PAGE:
Your partner’s presence in the journal could be:
- Its call to action (ad) in the journal.
- The “From line” to the partnering company’s email list that contains its name. (Its mailing list individuals won’t know you and may think the message is spam.)
- The editorial corner from someone in its organization.
A few business development ideas:
- Sponsorships. Sponsorships can be bartered to companies whose customers or clients would be interested in your services. In exchange for providing them with exposure, they would give you a list of emails.
- Reciprocity agreements. Create reciprocity agreements with other companies complementary to yours to help each other acquire new subscribers.
- Link to articles. Other complementary journals would link to your articles, if you agree to link to theirs; this is an efficient way to create exposure for both organizations.
- Suggest other newsletters. After people opt in to a journal, they see a thank-you page. It’s possible to create agreements with companies so that the thank-you page suggests opting in to other newsletters. The partner would do the same for you.
5. Do advertising
Studies have shown paid advertising and organic activities together send conversion rates soaring — rather than just doing organic activities.
- Advertising in email newsletters. Newsletter ads help get a targeted audience to your site. The key to this is to direct visitors to a customized landing page where they can opt in.
- Advertising on websites and social media. Promote your email newsletter with ads on niche sites that your target audience is likely to visit.
- Offline advertising. When using traditional media, request email addresses in addition to other contact information. The more direct you are about what they get and why they want it, the higher the response rate.
6. Try a hodgepodge of other activities
This hodgepodge may include activities you already do that you can augment.
- Articles. Repurpose your content or write another article for placement in other publications, online and offline. Getting your name in print or on other websites not only expands awareness about your company, it also presents you as an expert and puts you in contact with an audience interested in what you have to offer. Add a link to your subscription box at the bottom of the article or in your bio, suggesting the reader can find other valuable information by subscribing to your newsletter.
- Press releases. Ensure all press releases include a URL that directs people to a page where they can opt in to the email newsletter.
- Telemarketing. This is a fast way to build the database since you can explain why you’re asking for an email address, which helps overcome resistance.
- Traditional direct mail. Send a personal letter inviting clients and prospects to visit your website, complete a form or call you. You can include the URL in your subscription box.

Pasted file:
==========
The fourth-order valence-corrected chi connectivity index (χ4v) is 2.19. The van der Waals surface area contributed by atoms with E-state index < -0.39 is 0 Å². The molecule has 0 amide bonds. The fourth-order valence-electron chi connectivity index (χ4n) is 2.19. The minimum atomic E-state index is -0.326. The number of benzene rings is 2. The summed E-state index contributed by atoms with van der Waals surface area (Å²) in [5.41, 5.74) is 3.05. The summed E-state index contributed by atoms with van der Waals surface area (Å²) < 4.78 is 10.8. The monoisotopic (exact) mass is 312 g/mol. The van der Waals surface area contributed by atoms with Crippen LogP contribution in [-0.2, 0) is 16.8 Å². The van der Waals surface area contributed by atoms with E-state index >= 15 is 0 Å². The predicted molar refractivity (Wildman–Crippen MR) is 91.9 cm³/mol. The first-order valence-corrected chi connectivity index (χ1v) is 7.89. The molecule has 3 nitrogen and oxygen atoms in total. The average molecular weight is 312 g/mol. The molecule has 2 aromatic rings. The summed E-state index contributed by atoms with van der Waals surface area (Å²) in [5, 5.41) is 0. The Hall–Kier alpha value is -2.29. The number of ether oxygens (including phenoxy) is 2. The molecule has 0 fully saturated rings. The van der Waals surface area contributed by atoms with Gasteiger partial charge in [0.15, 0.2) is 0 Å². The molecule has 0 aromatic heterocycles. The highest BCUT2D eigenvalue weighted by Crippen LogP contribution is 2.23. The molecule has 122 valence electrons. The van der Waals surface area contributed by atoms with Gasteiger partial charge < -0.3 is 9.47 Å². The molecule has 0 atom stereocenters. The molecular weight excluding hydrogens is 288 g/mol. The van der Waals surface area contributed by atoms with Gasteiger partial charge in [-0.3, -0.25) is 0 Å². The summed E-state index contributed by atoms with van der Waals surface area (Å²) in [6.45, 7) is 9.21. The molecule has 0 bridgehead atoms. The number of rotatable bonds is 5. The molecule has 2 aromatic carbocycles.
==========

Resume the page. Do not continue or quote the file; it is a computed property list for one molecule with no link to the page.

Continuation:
- Referrals (forwarding). Ask your readers to forward the email newsletter to colleagues and recommend they sign up for your newsletter. You can offer an incentive to share, and scale your incentive to provide a greater reward for a larger number of referrals.
7. Rent opt-in email lists (Tread carefully!)
It’s tempting to buy lists with the names and emails of people who may be your target market, but this is a dangerous practice that many experts discourage. If you insist on using rental lists, please follow these guidelines.
The goal of using a rental list should be limited to getting B2B professionals to subscribe to your newsletter so they may receive information that adds value to their professional life. Period. Do NOT make any other offers.
This is a much different strategy than the one you will use when sending your newsletter to subscribers. The goal of the newsletter is to convert those prospects into qualified leads. The goal of list rental mailings is to obtain readership for your journal.
A few more tips for working with rented lists:
- Work with list brokers with a good reputation in the direct marketing community. Rental list companies don’t stay in business with disgruntled customers or with lists that don’t produce results. The broker helps you find the best targeted lists based on your needs and is paid by the list owner.
- Ask how they obtained the names. Ask to see the web pages the names come from and how much permission the person granted to receive additional emails.
- Test a small portion of the list to determine results and then do a full campaign on the lists that work best for you.
List brokers rarely give you the email addresses; instead, they do the mailing for you. This is a good thing, as they take the risk of being labeled as spammers.
Beyond this list of seven ways to grow your mailing list, are a few ways missing? How do you grow your mailing list?